The Patella showing is an east-northeast trending yellow-brown weathering, carbonate vein, at least 100 metres long, averaging 0.55 metre wide and containing up to 15 per cent sphalerite and galena. This vein is hosted in intermediate to mafic volcanic rocks within several hundred metres to the west of the Ophir Break fault zone. The area is mapped as undivided Mississippian volcanic rocks of the Stikine Assemblage. Contact with a Late Cretaceous quartz monzonitic pluton (formerly the Ramtut stock) occurs to the immediate west of the vein area. The host volcanic rocks are reported to be bedded tuffs and augite porphyry.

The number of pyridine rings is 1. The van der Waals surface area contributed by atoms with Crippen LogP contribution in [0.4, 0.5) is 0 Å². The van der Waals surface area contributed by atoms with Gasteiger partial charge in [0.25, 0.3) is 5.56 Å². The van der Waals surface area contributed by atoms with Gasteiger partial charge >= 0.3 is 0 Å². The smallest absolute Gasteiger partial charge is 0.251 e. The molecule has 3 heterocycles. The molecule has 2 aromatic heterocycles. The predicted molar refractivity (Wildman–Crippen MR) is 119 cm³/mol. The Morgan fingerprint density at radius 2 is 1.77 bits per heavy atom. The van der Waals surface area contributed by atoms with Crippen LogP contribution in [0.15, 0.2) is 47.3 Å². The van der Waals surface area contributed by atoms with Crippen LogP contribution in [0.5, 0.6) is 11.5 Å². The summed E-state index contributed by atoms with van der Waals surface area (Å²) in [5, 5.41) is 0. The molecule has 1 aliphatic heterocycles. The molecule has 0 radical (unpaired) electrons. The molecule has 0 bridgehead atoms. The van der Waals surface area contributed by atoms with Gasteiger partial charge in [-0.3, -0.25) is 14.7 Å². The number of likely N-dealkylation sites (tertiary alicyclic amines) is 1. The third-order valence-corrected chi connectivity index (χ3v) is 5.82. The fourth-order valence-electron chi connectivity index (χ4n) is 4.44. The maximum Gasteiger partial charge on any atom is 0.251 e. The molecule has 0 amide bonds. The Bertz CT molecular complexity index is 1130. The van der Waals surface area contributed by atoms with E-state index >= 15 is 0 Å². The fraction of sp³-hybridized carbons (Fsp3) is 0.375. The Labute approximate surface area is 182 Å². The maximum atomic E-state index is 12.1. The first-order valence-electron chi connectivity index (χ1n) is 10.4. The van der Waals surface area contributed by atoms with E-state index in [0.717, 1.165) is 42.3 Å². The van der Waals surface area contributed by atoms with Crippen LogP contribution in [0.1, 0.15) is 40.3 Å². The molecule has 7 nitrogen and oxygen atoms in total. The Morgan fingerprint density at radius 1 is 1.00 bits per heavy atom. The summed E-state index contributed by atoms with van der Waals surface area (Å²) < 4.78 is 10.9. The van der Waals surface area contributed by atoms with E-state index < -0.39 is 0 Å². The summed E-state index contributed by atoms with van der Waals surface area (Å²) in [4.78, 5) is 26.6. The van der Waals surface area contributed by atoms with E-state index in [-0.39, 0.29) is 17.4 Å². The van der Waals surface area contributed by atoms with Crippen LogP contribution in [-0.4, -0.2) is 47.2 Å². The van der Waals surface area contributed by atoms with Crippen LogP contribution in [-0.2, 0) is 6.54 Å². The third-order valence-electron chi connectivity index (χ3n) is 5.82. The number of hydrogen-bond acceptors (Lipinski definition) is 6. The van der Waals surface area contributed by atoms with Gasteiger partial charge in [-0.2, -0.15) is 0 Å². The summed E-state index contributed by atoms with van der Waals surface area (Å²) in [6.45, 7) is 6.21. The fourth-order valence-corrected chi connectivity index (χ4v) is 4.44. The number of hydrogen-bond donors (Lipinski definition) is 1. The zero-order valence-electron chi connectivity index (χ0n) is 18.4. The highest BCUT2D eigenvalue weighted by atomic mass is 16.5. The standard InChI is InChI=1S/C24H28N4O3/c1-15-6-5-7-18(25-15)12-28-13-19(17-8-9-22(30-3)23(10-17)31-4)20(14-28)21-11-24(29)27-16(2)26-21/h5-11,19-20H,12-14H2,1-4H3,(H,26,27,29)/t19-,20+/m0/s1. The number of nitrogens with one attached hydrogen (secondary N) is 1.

The vein structure is reported to intersect a north-south diorite-volcanic contact approximately 100 metres to the west. Skarn-like mineral assemblages are noted in altered limy tuffaceous interbeds within the volcanics. The best result out of 9 rock samples taken on the vein in 1994 was 0.15 gram per tonne gold, 38.0 grams per tonne silver, 0.84 per cent lead, >1 per cent zinc and 1.13 per cent mercury (Assessment Report 23621).
The Patella vein was discovered by North American Metals Corp during 1994 reconnaissance work on the Nie-Misty property. Mapping and sampled of the showing ensued the discovery. Please refer to Nie (104K 081) for details of a common work history.